The RWS R10 Match heavy pellet turned in the best group of the test. Five pellets went into this group that measures 0.143 inches between centers.

RWS R10 Match Pistol pellets
After the R10 Match heavies, I tried the R10 Match Pistol pellet that weighs only 7 grains. The difference between it and the heavy R10 was like night and day. The head size is not indicated on the tin.


The lightweight R10 Match Pistol pellet produced a group measuring 0.281 inches between centers. It was close to the worst performance of the test and is also a very good illustration of just how much performance can vary with different pellets in the same gun. Compare this group to the one made by the R10 heavies.

Vogel pellets
Next, I tried some of Scott Pilkington’s Vogel Match pellets. Scott, who is America’s airgun technician for the U.S. Olympic team, makes these pellets right here in this country. Vogel is a well-recognized, world-class pellet that was made in Germany before Scott took over the reins. These pellets weigh 8.18 grains and have a head size of 4.50mm.


Vogel pellets produced this 5-shot group that measures 0.164 inches between centers. It was the second-best pellet I tested and certainly deserves more testing in this rifle.

Gamo Glow Fire pellets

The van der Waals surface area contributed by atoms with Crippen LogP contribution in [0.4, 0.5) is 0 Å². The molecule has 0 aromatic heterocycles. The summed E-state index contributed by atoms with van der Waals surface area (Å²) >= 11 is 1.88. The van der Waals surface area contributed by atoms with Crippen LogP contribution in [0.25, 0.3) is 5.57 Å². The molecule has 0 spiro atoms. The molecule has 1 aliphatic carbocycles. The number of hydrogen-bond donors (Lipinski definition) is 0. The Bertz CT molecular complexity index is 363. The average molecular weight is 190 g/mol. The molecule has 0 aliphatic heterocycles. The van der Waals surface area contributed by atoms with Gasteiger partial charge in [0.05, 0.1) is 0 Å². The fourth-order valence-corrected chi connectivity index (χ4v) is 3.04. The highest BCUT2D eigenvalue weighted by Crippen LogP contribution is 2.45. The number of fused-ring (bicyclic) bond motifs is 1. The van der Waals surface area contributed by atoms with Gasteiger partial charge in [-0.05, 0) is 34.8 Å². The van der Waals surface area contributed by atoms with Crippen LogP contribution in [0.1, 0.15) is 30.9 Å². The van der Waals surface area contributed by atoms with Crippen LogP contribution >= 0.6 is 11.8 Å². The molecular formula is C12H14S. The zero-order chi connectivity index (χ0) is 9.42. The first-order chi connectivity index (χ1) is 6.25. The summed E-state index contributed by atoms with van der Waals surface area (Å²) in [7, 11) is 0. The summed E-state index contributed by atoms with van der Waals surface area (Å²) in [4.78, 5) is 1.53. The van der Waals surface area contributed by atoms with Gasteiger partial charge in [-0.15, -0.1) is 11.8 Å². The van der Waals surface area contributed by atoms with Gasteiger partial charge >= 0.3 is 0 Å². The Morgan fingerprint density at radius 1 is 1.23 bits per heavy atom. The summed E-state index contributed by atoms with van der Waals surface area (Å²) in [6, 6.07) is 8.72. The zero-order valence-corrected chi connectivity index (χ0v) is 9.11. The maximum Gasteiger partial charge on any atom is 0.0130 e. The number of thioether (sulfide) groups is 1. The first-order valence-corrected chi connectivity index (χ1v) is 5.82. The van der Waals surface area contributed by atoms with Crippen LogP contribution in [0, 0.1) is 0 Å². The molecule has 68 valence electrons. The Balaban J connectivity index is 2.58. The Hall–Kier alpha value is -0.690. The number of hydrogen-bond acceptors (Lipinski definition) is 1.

Finally, I tested a pellet that really doesn’t belong in this report, but it’s one I’ve had on my desk for the past 10 months, awaiting the right moment. One of our readers touted the new Gamo Glow Fire pellets in a comment in early 2010, and his enthusiasm drove me to acquire a tin for testing. My thought was always to test them separately, but my illness intervened, and I reckoned that if I don’t work them in somehow I’ll never test them at all. So, I’ll include them in several accuracy tests in the future to make a comparison on the fly.

The Glow Fire pellet has a luminous, pointed synthetic tip that glows in the dark. I suppose under the right lighting conditions they look like tracers, but I didn’t test for that. At just 10 meters, though, there isn’t enough time to acquire the pellet in flight before it smashes into the pellet trap. But the blog reader who mentioned them was impressed with their accuracy, not their appearance in flight, so I added them to this test knowing that we already had a very accurate rifle to shoot them.


Lo and behold, the Gamo Glow Fire pellets went into this group measuring 0.225 inches at 10 meters! That’s very good performance for a non-target pellet.

I can’t say the Glow Fires are not premium pellets, because Gamo sells just 150 of them for $11. So, from the standpoint of cost, they’re certainly among the costliest pellets around. At that price, 500 would cost you $36.67, which is beyond even the price for the finest R10s in the individual package. From a production view, they’re not as uniform and regular as most of these target pellets.

Of course, 10 meters is not the range at which to determine a pellet’s accuracy for anything other than target pellets. So, I’ll try to test the Glow Fires at longer range next time.

The last word
This has certainly been an interesting journey with the LGV Olympia. As I mentioned in Part 1, I owned one of these a long time ago, but I let it get away. I don’t think I’ll make that same mistake with this one. It’s a delightful shooter, and every time I pick it up a smile breaks out. I think I’m at that age where quality matters more than anything else, and this is one high-quality air rifle!